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Friday, December 10, 2010

Kiku Ningyo—Bodies in Bloom

The craft of making chrysanthemum dolls, an imperial entertainment and art of the Edo period, is dwindling, but one town north of Tokyo soldiers brightly on.


A tableau of chrysanthemum dolls in the annual kiku show of Nihonmatsu, Japan; mythological figures or Japan’s version of Donna Reed?

Photo: Human Flower Project

We don’t go in for “bucket lists,” really, but having learned about Japan’s chrysanthemum fairs several years ago from Masashi Yamaguchi and seeing pictures of Hirakata’s astounding life-sized chrysanthemum dolls, we certainly have dreamed.

Perhaps Buckminster Fuller did too – the blooming ozukuri, a living prototype for his geodesic domes.

This fall we woke up from that dream in Nihonmatsu, Japan. Botanical gardens in many Japanese cities continue to hold fall chrysanthemum shows, but very few have sustained the esoteric art of making kiku ningyo (chrysanthemum figures/dolls). Nihonmatsu’s exhibition is the biggest and perhaps the last.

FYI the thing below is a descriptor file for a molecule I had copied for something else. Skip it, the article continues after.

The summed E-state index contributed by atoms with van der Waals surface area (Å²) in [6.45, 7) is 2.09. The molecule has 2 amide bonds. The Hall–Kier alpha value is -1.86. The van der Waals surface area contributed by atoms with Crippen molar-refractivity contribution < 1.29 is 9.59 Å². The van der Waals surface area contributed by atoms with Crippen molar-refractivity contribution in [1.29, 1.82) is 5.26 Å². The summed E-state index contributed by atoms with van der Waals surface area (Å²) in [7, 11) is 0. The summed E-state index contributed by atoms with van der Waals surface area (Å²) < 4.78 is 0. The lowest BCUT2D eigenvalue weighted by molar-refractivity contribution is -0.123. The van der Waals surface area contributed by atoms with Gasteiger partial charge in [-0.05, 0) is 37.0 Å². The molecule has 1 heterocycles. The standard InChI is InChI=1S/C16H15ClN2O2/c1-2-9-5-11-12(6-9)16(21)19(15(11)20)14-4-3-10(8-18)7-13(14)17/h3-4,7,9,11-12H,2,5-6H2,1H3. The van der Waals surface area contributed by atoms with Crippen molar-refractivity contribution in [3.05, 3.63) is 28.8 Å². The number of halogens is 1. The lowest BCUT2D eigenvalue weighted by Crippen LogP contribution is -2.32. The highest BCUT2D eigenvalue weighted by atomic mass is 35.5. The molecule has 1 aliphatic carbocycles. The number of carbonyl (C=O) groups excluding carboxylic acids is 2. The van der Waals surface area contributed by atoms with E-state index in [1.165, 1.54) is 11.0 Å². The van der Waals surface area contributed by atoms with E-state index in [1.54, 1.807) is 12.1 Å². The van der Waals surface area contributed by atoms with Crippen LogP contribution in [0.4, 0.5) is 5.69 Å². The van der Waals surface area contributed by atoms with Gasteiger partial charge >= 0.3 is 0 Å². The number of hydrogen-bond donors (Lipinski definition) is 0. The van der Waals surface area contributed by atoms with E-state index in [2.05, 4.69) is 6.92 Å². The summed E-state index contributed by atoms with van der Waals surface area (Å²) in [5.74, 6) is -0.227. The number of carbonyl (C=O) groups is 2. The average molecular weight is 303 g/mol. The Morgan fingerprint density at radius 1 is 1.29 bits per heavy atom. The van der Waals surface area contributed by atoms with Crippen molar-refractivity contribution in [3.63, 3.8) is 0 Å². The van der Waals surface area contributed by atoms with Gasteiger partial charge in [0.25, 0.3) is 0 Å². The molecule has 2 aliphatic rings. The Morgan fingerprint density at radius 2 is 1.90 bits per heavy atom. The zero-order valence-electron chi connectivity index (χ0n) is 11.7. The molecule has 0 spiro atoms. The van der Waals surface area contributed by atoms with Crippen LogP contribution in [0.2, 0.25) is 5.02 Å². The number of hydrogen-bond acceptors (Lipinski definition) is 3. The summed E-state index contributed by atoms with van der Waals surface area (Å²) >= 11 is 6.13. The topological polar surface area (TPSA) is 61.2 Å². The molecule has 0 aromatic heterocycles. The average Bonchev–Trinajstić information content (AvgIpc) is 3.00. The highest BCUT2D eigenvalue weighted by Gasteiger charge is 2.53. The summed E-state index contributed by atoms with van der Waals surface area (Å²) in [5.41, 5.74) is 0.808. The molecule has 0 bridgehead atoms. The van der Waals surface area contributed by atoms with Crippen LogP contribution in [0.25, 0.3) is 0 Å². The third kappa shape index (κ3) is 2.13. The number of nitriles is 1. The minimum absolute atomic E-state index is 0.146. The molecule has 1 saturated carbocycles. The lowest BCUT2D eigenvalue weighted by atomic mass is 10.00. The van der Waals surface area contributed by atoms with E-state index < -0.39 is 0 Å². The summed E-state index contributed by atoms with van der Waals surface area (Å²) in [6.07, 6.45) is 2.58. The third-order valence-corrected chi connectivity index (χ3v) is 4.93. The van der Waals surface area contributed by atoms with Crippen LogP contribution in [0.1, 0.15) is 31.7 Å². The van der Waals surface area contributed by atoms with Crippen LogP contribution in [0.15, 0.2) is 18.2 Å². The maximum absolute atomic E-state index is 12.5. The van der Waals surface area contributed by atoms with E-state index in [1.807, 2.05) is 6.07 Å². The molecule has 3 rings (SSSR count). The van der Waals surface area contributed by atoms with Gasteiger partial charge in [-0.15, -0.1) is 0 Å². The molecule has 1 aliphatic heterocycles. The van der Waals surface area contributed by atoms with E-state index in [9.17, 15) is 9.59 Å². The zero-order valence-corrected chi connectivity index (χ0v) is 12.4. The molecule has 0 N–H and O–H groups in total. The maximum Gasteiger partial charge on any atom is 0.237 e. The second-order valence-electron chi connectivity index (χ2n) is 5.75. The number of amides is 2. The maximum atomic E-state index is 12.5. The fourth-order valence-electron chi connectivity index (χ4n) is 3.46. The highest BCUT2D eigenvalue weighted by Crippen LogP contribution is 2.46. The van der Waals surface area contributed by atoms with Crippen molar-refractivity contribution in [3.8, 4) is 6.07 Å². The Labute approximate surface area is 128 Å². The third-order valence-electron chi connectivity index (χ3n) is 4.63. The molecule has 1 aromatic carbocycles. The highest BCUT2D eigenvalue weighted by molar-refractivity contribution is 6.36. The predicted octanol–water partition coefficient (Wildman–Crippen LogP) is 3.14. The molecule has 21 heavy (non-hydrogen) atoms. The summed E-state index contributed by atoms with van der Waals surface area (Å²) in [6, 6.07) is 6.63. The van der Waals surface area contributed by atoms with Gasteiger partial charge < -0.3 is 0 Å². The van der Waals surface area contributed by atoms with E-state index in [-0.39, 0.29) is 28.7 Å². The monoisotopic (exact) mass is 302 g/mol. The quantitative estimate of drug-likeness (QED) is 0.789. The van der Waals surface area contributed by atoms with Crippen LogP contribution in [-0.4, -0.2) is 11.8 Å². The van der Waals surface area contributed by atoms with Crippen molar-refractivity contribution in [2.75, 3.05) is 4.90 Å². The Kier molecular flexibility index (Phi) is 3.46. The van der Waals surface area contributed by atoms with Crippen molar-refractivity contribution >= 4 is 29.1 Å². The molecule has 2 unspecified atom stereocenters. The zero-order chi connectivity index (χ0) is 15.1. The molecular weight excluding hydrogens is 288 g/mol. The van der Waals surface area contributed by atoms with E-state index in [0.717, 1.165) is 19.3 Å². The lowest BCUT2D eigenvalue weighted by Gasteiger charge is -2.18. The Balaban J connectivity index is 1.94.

A small city, about 2 ½ hours north of Tokyo by train, Nihonmatsu lies on the edge of the Abukuma Mountains. To the west, Mt. Adatara rises over an extant volcano, the thermal waters percolating up to many onsen (hot springs) in the vicinity of Dake. (Please consult—or initiate—the Human Bathing Project on this!)

Nihonmatsu has held a chrysanthemum fair annually since 1930. In recent years it’s been staged at the castle on the northern edge of town, quite a spread and very well suited to this astonishing imperial art form. (A samurai warrior in a cape of purple buds, daisies sprouting on his chest, deserves a promontory to gaze from.)

The event opened October 1 and would run all the way through November – chrysanthemum prime time. Fortunate as we were to see this spectacle at all, unfortunately we could be there only in the show’s first week. There were plenty of mannequins and lots of greenery but not too many blooms. The ozukuri had barely begun with a few white sparks of open petals, not much trace of the visual fireworks ahead.

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Posted by Julie on 12/10 at 03:33 PM
Art & MediaGardening & LandscapeSecular CustomsTravelPermalink